Just as folks from my parents' generation will never forget where they were when Neil Armstrong took his "giant leap for mankind," I'll never forget where I was on November 4, 2008. I watched my country elect its first black president -- in a sense, also a "giant leap" -- via CNN on a slightly-delayed cable connection in a tiny bar in Huajuapan de León, Mexico.
Our little expat community -- which included seven Americans, a couple of Brits, a girl from Spain and the local Mexicans who love us -- gathered in Sagrario's Bar -- the only place with cable TV in all of Huajuapan -- after work to watch the election returns. When we walked in the door, Sagrario's staff graciously flipped the channel from a soccer game to CNN en inglés and brought over some complimentary nachos.
They must've sensed that it was going to be a long night.
We hunkered down for our four-hour political fix. There was lively banter around the table as we watched states turn blue and red. The Americans in the group attempted to explain our country's hard-to-explain electoral college system -- a daunting task in one's native language, let alone in broken Spanish. The Brits in the group balked at CNN's audacity to spin their exit-poll projections as gospel. And the women in the group admired Anderson Cooper's, well, everything.
It was a great way to watch the election. And, personally, having observed the campaign unfold from overseas (including, of all places, in Obama, Japan), I couldn't have imagined a more appropriate way for me to witness American history in the making: far, far away from home, in the company of folks who aren't, as they say in Spanish, estadounidense.
It's this mish-mash of countries, languages and people that has shaped my political views. I've spent the last 18 months traveling, meeting folks of sorts of political persuasions, engaging in long, passionate, late-night discussions and, frankly, doing a lot of apologizing on behalf of my country for our dismal foreign affairs record. I've been asked -- by Japanese junior high students and Cambodian taxi drivers and Korean bartenders and Mexican supermarket clerks -- how I planned to cast my vote (how's that for a sense of responsibility to make sure I sent my absentee ballot on time?). I've been the recipient of verbal assault when folks in far-away lands have taken their political frustrations out on me, the only American in the room. And, sadly, because of the latter, I've done my fair share of claiming to be Canadian -- or Irish or Argentine or French, or, well, anything but American to avoid potentially heated situations.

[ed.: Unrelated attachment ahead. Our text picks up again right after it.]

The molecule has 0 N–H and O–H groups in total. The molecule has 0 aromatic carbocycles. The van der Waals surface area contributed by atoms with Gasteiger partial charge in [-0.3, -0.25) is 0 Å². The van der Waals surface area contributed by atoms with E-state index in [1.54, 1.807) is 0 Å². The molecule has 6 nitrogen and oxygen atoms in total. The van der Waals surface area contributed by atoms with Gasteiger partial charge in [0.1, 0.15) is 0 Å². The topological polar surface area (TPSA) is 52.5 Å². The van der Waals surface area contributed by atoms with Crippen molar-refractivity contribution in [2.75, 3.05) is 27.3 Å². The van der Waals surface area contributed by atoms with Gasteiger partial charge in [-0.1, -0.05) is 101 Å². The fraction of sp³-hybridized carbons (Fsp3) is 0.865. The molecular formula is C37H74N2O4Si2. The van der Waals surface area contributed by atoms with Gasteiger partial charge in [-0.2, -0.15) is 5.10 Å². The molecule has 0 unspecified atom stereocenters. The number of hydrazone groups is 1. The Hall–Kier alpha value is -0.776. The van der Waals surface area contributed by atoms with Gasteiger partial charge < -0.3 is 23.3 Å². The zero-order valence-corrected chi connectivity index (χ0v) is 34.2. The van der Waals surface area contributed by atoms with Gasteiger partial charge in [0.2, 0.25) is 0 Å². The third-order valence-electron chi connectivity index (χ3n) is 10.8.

And after all of these conversations and lessons and observations, what's my take on the whole thing? The watered-down, blog-compliant, 50-words-or-less version is this: For the USA to have any chance to be respected internationally, to have any hope of salvaging diplomatic relations, to truly show that we've learned from the last eight years of failed leadership, we'd have to put Obama in the White House.
And that's exactly what we did last night. For the first time in a long time, I was proud of my country. So proud.
I got chills when I watched the crowd erupt into cheers in Grant Park in Chicago (I wanted to be there with y'all, Chi-Town!). I thought of Kenyan friends when CNN coverage panned to images of celebration in Kongelo. I smiled as Mexican pals sent me text messages, offering me congratulations for my country's smart choice for president. And I got misty when I heard Obama thank his family, remember his grandmother, speak about how far we've come as a nation, give us hope for the long road ahead, and, most importantly, talk about change.
Change is a good thing.
So, ¡arriba Obama!, and thank you, my fellow Americans, for giving me a reason to be proud, even if it is from thousands of miles away.